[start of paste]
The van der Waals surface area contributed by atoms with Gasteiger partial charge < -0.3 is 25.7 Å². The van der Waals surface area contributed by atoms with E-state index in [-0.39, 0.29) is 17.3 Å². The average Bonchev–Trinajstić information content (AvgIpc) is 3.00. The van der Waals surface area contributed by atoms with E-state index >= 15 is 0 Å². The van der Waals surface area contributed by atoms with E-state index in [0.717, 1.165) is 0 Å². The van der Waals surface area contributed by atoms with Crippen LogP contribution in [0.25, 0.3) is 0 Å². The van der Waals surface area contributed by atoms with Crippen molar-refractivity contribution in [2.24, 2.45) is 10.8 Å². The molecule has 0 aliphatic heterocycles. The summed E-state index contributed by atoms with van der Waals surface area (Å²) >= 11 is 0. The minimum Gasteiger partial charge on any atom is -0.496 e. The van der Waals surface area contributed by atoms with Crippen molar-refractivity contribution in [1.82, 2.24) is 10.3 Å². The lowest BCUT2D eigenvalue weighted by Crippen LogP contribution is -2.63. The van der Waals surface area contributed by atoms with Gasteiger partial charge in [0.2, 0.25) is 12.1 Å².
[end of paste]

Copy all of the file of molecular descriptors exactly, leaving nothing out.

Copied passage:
The van der Waals surface area contributed by atoms with Gasteiger partial charge < -0.3 is 25.7 Å². The van der Waals surface area contributed by atoms with E-state index in [-0.39, 0.29) is 17.3 Å². The average Bonchev–Trinajstić information content (AvgIpc) is 3.00. The van der Waals surface area contributed by atoms with E-state index >= 15 is 0 Å². The van der Waals surface area contributed by atoms with E-state index in [0.717, 1.165) is 0 Å². The van der Waals surface area contributed by atoms with Crippen LogP contribution in [0.25, 0.3) is 0 Å². The van der Waals surface area contributed by atoms with Crippen molar-refractivity contribution in [2.24, 2.45) is 10.8 Å². The molecule has 0 aliphatic heterocycles. The summed E-state index contributed by atoms with van der Waals surface area (Å²) >= 11 is 0. The minimum Gasteiger partial charge on any atom is -0.496 e. The van der Waals surface area contributed by atoms with Crippen molar-refractivity contribution in [1.82, 2.24) is 10.3 Å². The lowest BCUT2D eigenvalue weighted by Crippen LogP contribution is -2.63. The van der Waals surface area contributed by atoms with Gasteiger partial charge in [0.2, 0.25) is 12.1 Å².